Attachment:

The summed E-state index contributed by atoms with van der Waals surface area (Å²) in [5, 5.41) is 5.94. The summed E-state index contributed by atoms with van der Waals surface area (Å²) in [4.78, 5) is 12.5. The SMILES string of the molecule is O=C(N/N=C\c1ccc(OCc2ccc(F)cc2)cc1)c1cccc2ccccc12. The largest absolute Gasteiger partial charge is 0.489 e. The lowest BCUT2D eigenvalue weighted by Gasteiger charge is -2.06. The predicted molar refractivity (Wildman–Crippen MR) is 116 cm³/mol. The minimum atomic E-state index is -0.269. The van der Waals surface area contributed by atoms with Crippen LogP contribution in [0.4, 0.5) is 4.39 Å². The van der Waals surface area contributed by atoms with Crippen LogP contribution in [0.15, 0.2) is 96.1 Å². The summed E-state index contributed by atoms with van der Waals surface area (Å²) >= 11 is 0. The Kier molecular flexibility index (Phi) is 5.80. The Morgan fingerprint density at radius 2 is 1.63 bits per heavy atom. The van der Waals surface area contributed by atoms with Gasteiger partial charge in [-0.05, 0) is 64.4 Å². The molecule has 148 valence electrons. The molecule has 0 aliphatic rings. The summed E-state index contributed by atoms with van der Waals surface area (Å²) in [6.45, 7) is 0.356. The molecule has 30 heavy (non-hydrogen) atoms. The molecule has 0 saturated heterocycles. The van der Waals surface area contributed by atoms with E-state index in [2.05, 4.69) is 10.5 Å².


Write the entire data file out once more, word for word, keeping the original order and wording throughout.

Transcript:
The summed E-state index contributed by atoms with van der Waals surface area (Å²) in [5, 5.41) is 5.94. The summed E-state index contributed by atoms with van der Waals surface area (Å²) in [4.78, 5) is 12.5. The SMILES string of the molecule is O=C(N/N=C\c1ccc(OCc2ccc(F)cc2)cc1)c1cccc2ccccc12. The largest absolute Gasteiger partial charge is 0.489 e. The lowest BCUT2D eigenvalue weighted by Gasteiger charge is -2.06. The predicted molar refractivity (Wildman–Crippen MR) is 116 cm³/mol. The minimum atomic E-state index is -0.269. The van der Waals surface area contributed by atoms with Crippen LogP contribution in [0.4, 0.5) is 4.39 Å². The van der Waals surface area contributed by atoms with Crippen LogP contribution in [0.15, 0.2) is 96.1 Å². The summed E-state index contributed by atoms with van der Waals surface area (Å²) >= 11 is 0. The Kier molecular flexibility index (Phi) is 5.80. The Morgan fingerprint density at radius 2 is 1.63 bits per heavy atom. The van der Waals surface area contributed by atoms with Gasteiger partial charge in [-0.05, 0) is 64.4 Å². The molecule has 148 valence electrons. The molecule has 0 aliphatic rings. The summed E-state index contributed by atoms with van der Waals surface area (Å²) in [6.45, 7) is 0.356. The molecule has 30 heavy (non-hydrogen) atoms. The molecule has 0 saturated heterocycles. The van der Waals surface area contributed by atoms with E-state index in [2.05, 4.69) is 10.5 Å².